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Reid MW, May FP, Martinez B, Cohen S, Wang H, Williams DL, Spiegel BM. Preventing Endoscopy Clinic No-Shows: Prospective Validation of a Predictive Overbooking Model. The American journal of gastroenterology. 2016 Sep 1; 111(9):1267-73.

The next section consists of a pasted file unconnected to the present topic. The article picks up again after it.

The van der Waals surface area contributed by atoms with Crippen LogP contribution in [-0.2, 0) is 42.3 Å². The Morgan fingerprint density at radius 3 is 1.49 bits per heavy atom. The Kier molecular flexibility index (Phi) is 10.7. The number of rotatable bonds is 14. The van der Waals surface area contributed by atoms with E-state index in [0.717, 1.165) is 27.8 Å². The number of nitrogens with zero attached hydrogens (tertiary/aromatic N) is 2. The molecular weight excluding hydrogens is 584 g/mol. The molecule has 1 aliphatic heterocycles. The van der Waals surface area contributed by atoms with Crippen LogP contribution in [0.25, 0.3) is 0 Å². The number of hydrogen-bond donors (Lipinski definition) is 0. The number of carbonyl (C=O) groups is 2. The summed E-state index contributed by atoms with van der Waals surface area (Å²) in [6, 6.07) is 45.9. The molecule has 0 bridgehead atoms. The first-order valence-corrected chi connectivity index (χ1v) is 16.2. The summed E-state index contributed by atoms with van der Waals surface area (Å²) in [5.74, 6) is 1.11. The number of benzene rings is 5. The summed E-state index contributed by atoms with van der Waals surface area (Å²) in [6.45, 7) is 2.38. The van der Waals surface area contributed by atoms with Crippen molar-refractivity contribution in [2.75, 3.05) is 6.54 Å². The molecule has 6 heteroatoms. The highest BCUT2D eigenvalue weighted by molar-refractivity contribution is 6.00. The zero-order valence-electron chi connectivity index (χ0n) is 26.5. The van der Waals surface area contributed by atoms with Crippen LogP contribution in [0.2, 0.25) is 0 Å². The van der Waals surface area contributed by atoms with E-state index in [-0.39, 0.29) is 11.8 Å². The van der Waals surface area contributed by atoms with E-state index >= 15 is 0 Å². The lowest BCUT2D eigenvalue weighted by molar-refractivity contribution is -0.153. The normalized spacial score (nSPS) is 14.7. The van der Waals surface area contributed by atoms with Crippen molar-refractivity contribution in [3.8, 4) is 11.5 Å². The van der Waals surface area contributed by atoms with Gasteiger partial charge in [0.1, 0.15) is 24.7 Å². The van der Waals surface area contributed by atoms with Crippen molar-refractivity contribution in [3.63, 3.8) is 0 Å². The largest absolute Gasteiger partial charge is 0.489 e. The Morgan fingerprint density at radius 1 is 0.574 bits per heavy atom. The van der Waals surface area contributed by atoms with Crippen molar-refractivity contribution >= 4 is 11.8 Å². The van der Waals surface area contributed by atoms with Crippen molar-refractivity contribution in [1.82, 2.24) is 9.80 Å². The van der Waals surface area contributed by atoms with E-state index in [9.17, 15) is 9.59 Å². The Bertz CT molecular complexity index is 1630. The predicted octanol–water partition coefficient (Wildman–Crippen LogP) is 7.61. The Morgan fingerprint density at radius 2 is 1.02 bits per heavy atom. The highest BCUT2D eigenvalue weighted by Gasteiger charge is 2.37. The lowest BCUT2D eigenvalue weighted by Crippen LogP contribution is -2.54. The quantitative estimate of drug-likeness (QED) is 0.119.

OBJECTIVES: Patient absenteeism for scheduled visits and procedures ("no-show") occurs frequently in healthcare systems worldwide, resulting in treatment delays and financial loss. To address this problem, we validated a predictive overbooking system that identifies patients at high risk for missing scheduled gastrointestinal endoscopy procedures ("no-shows" and cancellations), and offers their appointments to other patients on short notice. METHODS: We prospectively tested a predictive overbooking system at a Veterans Administration outpatient endoscopy clinic over a 34-week period, alternating between traditional booking and predictive overbooking methods. For the latter, we assigned a no-show risk score to each scheduled patient, utilizing a previously developed logistic regression model built with electronic health record data. To compare booking methods, we measured service utilization-defined as the percentage of daily total clinic capacity occupied by patients-and length of clinic workday. RESULTS: Compared to typical booking, predictive overbooking resulted in nearly all appointment slots being filled-2.5 slots available during control weeks vs. 0.35 slots during intervention weeks, t(161) = 4.10, P = 0.0001. Service utilization increased from 86% during control weeks to 100% during intervention weeks, allowing 111 additional patients to undergo procedures. Physician and staff overages were more common during intervention weeks, but less than anticipated (workday length of 7.84?h (control) vs. 8.31?h (intervention), t(161) = 2.28, P = 0.02). CONCLUSIONS: Predictive overbooking may be used to maximize endoscopy scheduling. Future research should focus on adapting the model for use in primary care and specialty clinics.